How to build the good society

A "good society" can only be achieved if there is an acceptance of the need to tame capitalism.

These are painful times. The huge financial crisis of 2008 shook the world economy but it is ordinary people who are paying the price. Across Europe working people's living standards are stagnant. Unemployment is rising. In Greece, Ireland and Portugal huge cuts in public-sector pay and services are imposed by the European Central Bank and International Monetary Fund. Yet, the architects of the crisis -- the banks, hedge funds, credit rating agencies -- emerge scot-free, able to carry on their activities and pick up their bonuses regardless.

Politically, it has been the right which has benefited from the insecurity which the crisis has generated. Following recent victories in the UK, Sweden, Hungary and Portugal, today the left remains in office in just five EU countries. Even more alarmingly, it is not just orthodox Christian-democratic parties which are gaining ground but new racist, nationalistic and xenophobic parties, as in Finland, Sweden, Holland and Hungary. These parties are now making inroads into government or shifting the mainstream right on to their ground.

This is a dangerous moment for the left and all concerned with the principles of justice, democracy and racial equality. That is why we think the long article just published by Compass entitled "Building The Good Society: A New Form of Progressive Politics" is important. It analyses how we reached where we are and how to break out of the impasse. The argument is based on several overarching themes.

First, it is guided by a belief in the goal of a "good society", where each individual can aspire to fulfil their potential and where manual labour is valued as much as mental labour. Our thinking is informed by the marriage of the ideals of liberty, equality and solidarity but fused with a 21st-century concern for the environment and the legacy we leave to future generations. Furthermore, it is a philosophy which sees politics as the way to fight for and guarantee the security and therefore the freedom of each and every citizen.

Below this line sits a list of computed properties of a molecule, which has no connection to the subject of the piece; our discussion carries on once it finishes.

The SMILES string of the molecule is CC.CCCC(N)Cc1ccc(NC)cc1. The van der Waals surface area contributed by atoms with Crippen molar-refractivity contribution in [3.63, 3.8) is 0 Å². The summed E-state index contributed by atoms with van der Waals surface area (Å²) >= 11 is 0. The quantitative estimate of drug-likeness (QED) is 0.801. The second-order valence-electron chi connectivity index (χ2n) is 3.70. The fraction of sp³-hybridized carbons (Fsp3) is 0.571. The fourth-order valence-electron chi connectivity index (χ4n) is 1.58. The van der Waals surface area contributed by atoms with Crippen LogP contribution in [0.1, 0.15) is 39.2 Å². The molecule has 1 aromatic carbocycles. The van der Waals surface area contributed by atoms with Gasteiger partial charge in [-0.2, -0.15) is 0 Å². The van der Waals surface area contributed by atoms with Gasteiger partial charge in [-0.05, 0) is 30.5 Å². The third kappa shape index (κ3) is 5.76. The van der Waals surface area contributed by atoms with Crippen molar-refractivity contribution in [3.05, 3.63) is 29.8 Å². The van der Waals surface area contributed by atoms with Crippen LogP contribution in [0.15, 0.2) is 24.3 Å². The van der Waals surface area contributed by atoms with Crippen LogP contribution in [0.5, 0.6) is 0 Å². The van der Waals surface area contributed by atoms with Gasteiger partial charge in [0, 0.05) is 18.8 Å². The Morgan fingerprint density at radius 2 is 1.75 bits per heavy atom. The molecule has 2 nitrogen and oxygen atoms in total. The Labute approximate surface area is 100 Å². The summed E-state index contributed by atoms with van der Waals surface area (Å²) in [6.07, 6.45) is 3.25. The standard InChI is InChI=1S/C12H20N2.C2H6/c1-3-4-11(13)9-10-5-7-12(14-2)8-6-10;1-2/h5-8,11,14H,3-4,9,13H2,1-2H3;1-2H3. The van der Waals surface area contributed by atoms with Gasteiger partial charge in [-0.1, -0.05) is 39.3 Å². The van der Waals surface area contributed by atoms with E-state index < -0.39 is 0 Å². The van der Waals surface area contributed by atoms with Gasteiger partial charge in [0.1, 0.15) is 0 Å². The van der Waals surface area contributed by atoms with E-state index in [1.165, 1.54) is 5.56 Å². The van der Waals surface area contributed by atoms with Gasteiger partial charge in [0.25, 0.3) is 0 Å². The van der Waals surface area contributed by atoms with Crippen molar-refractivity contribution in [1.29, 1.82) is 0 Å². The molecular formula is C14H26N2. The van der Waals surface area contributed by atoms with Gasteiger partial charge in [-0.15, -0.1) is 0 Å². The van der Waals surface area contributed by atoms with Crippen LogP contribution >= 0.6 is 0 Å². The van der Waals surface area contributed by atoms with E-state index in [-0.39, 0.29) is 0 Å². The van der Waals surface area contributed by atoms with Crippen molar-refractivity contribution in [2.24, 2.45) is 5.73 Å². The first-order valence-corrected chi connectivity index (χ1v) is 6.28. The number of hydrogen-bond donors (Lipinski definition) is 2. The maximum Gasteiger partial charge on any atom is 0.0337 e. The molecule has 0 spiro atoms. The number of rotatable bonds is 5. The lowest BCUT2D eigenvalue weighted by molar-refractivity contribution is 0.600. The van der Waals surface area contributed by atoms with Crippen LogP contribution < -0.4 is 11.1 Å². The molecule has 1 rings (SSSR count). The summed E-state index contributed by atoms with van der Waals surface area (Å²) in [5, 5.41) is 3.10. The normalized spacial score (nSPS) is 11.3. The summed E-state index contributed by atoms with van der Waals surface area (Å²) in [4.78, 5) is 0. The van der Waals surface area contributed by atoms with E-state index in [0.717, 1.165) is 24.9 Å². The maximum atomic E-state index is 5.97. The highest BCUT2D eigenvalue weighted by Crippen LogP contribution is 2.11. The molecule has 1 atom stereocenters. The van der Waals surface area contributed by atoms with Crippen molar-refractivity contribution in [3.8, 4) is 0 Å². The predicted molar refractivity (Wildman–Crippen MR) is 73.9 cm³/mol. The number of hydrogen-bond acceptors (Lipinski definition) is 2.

This thinking is in sharp contrast to the philosophy of the current government. Here we see "Thatcherism with a public school face", a government which believes that competition is the only value. This is a government which is using the financial crisis as the lever for a concerted drive to establish not just a market economy but a market society. It wants to sell off forests and woodlands. It makes entrance to universities dependent not on academic ability but on the ability to pay. It strives to open up the NHS and indeed all public services to any private provider. In a phrase, this is a government that wants to create a world fit for Southern Cross to thrive in.

Secondly, we argue that a "good society" can only be achieved if there is an acceptance of the need to tame capitalism and strictly regulate it. The financial crisis has exposed the fatal flaws of 'New' Labour's love affair with globalisation and the City of London. Blairites have been most reluctant to acknowledge that they got the economics of modern capitalism wrong. Patrick Diamond (Guardian 6 June 2011) has been the first to acknowledge this and to argue, as we do, that social democracy has to give voice to people's anger with City recklessness and show that there are alternatives.

Thirdly, citizenship is not just about voting once every few years but a sustained engagement in all walks of life. This paper argues strongly for the importance of citizen participation but emphasises that a strong civil society emerges and goes hand in hand with a strong state.

Fourthly, the whole spirit of this paper is avowedly pluralist. Some diehard Labour MPs may cling to their tribalist traditions but "Ourselves alone", the old politics of monolithic parties, has had its day. A good society will be constructed from many alliances and interests as well as the continuing importance of class. For Labour that means working with a wide range of popular movements, pressures groups and trade unions, as well as with other parties on the progressive wing of politics.,